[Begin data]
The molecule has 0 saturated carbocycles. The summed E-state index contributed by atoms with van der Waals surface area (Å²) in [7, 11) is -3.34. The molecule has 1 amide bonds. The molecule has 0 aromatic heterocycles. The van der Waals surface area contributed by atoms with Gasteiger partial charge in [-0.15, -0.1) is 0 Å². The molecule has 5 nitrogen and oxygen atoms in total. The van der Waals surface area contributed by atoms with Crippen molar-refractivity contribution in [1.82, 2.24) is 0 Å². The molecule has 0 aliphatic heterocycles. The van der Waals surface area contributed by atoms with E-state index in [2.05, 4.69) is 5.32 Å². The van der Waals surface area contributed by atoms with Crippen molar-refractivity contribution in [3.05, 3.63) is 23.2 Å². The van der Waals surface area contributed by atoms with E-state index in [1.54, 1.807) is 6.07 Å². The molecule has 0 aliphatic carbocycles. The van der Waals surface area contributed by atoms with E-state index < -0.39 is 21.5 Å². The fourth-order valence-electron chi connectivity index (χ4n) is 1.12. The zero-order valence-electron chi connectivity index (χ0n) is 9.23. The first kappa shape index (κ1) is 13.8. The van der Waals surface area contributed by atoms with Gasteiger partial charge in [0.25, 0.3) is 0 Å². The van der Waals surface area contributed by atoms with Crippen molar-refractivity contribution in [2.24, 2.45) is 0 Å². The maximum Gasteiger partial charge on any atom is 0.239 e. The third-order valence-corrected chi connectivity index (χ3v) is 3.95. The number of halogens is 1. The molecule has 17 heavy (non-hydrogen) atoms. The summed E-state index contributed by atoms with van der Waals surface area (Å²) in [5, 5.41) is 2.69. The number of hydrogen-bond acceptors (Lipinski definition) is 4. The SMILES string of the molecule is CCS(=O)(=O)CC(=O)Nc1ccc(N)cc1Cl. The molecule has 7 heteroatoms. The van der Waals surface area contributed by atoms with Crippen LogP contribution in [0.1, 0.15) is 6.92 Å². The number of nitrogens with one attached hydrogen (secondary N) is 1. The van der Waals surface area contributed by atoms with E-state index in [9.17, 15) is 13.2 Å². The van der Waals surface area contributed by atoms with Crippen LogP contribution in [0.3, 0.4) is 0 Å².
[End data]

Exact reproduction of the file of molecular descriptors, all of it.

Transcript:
The molecule has 0 saturated carbocycles. The summed E-state index contributed by atoms with van der Waals surface area (Å²) in [7, 11) is -3.34. The molecule has 1 amide bonds. The molecule has 0 aromatic heterocycles. The van der Waals surface area contributed by atoms with Gasteiger partial charge in [-0.15, -0.1) is 0 Å². The molecule has 5 nitrogen and oxygen atoms in total. The van der Waals surface area contributed by atoms with Crippen molar-refractivity contribution in [1.82, 2.24) is 0 Å². The molecule has 0 aliphatic heterocycles. The van der Waals surface area contributed by atoms with E-state index in [2.05, 4.69) is 5.32 Å². The van der Waals surface area contributed by atoms with Crippen molar-refractivity contribution in [3.05, 3.63) is 23.2 Å². The van der Waals surface area contributed by atoms with E-state index in [1.54, 1.807) is 6.07 Å². The molecule has 0 aliphatic carbocycles. The van der Waals surface area contributed by atoms with E-state index < -0.39 is 21.5 Å². The fourth-order valence-electron chi connectivity index (χ4n) is 1.12. The zero-order valence-electron chi connectivity index (χ0n) is 9.23. The first kappa shape index (κ1) is 13.8. The van der Waals surface area contributed by atoms with Gasteiger partial charge in [0.25, 0.3) is 0 Å². The van der Waals surface area contributed by atoms with Crippen molar-refractivity contribution in [2.24, 2.45) is 0 Å². The maximum Gasteiger partial charge on any atom is 0.239 e. The third-order valence-corrected chi connectivity index (χ3v) is 3.95. The number of halogens is 1. The molecule has 17 heavy (non-hydrogen) atoms. The summed E-state index contributed by atoms with van der Waals surface area (Å²) in [5, 5.41) is 2.69. The number of hydrogen-bond acceptors (Lipinski definition) is 4. The SMILES string of the molecule is CCS(=O)(=O)CC(=O)Nc1ccc(N)cc1Cl. The molecule has 7 heteroatoms. The van der Waals surface area contributed by atoms with Crippen LogP contribution in [0.1, 0.15) is 6.92 Å². The number of nitrogens with one attached hydrogen (secondary N) is 1. The van der Waals surface area contributed by atoms with E-state index in [9.17, 15) is 13.2 Å². The van der Waals surface area contributed by atoms with Crippen LogP contribution in [0.3, 0.4) is 0 Å².